Debbie Leitner finished up a day of work at her M Street office and skipped happy hour one night this week. Instead, the Red Line rider from Cleveland Park learned how to flip open a seat in a Metrorail car to retrieve a concealed emergency ladder that she can use to get off a subway train if it gets stranded in a tunnel.
Leitner, 26, is among a select group of commuters being trained by Metro in ways to evacuate trains and tunnels and help passengers during a terrorist attack or rail disaster.
In a nine-hour course spread over three sessions, Metro officials are walking commuters through dark subway tunnels, teaching them to navigate live tracks and avoid passing trains as well as the 750-volt third rail. They are coaching them on how to use the emergency systems onboard trains, how to call for help inside the tunnels and how to communicate with the train operators, central controllers and rescue workers. They also are giving them tips on recognizing suspicious characters and packages on the trains and buses.
Other transit systems have provided similar training to transit workers, but Metro's program is the first in the country to train passengers, according to the American Public Transportation Association.
The Metro system is considered by federal law enforcement to be a prime Washington target for terrorists. Metro officials said the effort was another step in a campaign to prepare Metro's 1.1 million daily rail and bus riders for catastrophe.
Initially, the training is being limited to Metro riders who are members of community emergency response teams, a program funded by the U.S. Department of Homeland Security. The teams, which exist in Alexandria and the District and in Arlington, Montgomery, Fairfax and Prince William counties, consist of hundreds of community volunteers who have received 20 hours of emergency training so they can help fire and rescue workers in a disaster, Transit Police Capt. Jeff Delinski said.
The first training group of 15 commuters included five District government employees who work in emergency preparedness, a National Guard member from the District, a Metro worker, a security guard and a Capitol Hill staffer. Some of the participants said they drive to work and rarely take Metro; others were daily riders.
"I just feel like these are good skills to have -- to know how to help other people," said Sarah Potts, 31, who helps administer Fulbright scholarships for teachers. "The more you know, the less afraid you are." Potts, a Capitol Hill resident, does not own a car.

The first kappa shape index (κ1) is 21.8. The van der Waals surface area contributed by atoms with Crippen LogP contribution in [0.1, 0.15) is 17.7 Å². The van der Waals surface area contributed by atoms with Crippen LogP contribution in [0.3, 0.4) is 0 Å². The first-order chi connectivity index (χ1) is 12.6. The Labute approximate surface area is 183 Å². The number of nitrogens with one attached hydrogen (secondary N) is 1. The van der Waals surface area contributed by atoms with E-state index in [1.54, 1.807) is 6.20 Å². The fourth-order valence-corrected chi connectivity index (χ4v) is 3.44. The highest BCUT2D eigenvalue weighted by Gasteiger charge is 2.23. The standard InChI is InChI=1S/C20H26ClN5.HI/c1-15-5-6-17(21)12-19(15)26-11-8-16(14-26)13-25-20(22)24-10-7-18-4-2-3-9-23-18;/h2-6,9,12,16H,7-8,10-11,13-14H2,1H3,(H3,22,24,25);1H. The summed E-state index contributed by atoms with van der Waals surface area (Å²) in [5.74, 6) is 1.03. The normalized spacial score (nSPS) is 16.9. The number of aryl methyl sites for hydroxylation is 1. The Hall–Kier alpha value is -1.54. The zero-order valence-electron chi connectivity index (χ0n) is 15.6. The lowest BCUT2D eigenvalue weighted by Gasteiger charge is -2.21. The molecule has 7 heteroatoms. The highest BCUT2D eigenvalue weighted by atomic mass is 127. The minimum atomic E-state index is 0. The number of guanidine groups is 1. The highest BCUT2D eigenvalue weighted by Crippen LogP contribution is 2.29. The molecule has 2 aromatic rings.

Potts and the others spent this week's training session inside Metro's Brentwood rail maintenance facility, where they climbed aboard a train and learned how to open the center doors of a rail car in an emergency, how to retrieve the escape ladder on every rail car and how to evacuate a train from the front car.
Victor Size of Metro's safety department ran down the list of hazards that loom in a transit system, starting with the third rail on the track, which carries 750 volts of electricity to power the trains, and the collector shoes underneath the rail cars, which make contact with the third rail and carry the same current. "If you put your foot down on a collector shoe [while evacuating], it's your last step," Size told the group. "Remember: Touch me and die."
Size would repeat that slogan like a mantra throughout the night, stressing that when evacuating a train in a rail tunnel, passengers should exit the train on the side away from the third rail. "One side of the tunnel has lights and a catwalk," he said. "The other side has no lights, no clearance, no catwalk and the third rail."
Leitner, who rides Metro every day to her job at the National Association of Homebuilders, said she thinks the training has given her the confidence to take care of herself during an emergency and help keep others around her safe.
"Having citizens who've gone through this program on the trains is a good thing," she said. "Before I took it, I didn't know what side of the train I should get off if I had to evacuate, or how to get in touch with the operator, or how to even tell first responders my location [on the train]. Now at least I can say to other people, 'It's okay, I'll help get us out of here.' "
After Metro finishes training the community emergency response teams, it plans to expand the training to regular riders, Delinski said.
"Any person who rides Metro three to four times a week should go through this training," said Jerome DuVal, 35, a District resident who works as the director of the D.C. Citizen Corps.
In the meantime, Metro has posted on its Web site, at www.wmata.com/riding/safety/evac.cfm, an animated guide to evacuating trains, subway tunnels, stations and buses. The agency also has produced a CD-ROM with the animated guide.
This week, Metro launched an interactive program on its Web site designed to help passengers figure out how to prepare for emergencies that affect subway service.
The Metrorail Alternate Route Planning Guide, found at www.metroopensdoors.com, offers step-by-step instructions to plan alternative ways to get around the region if subway service were disrupted. The guide includes three basic scenarios for passengers: their regular home station is closed; several stations or all above-ground stations are closed; all stations are closed or rail service is not practical.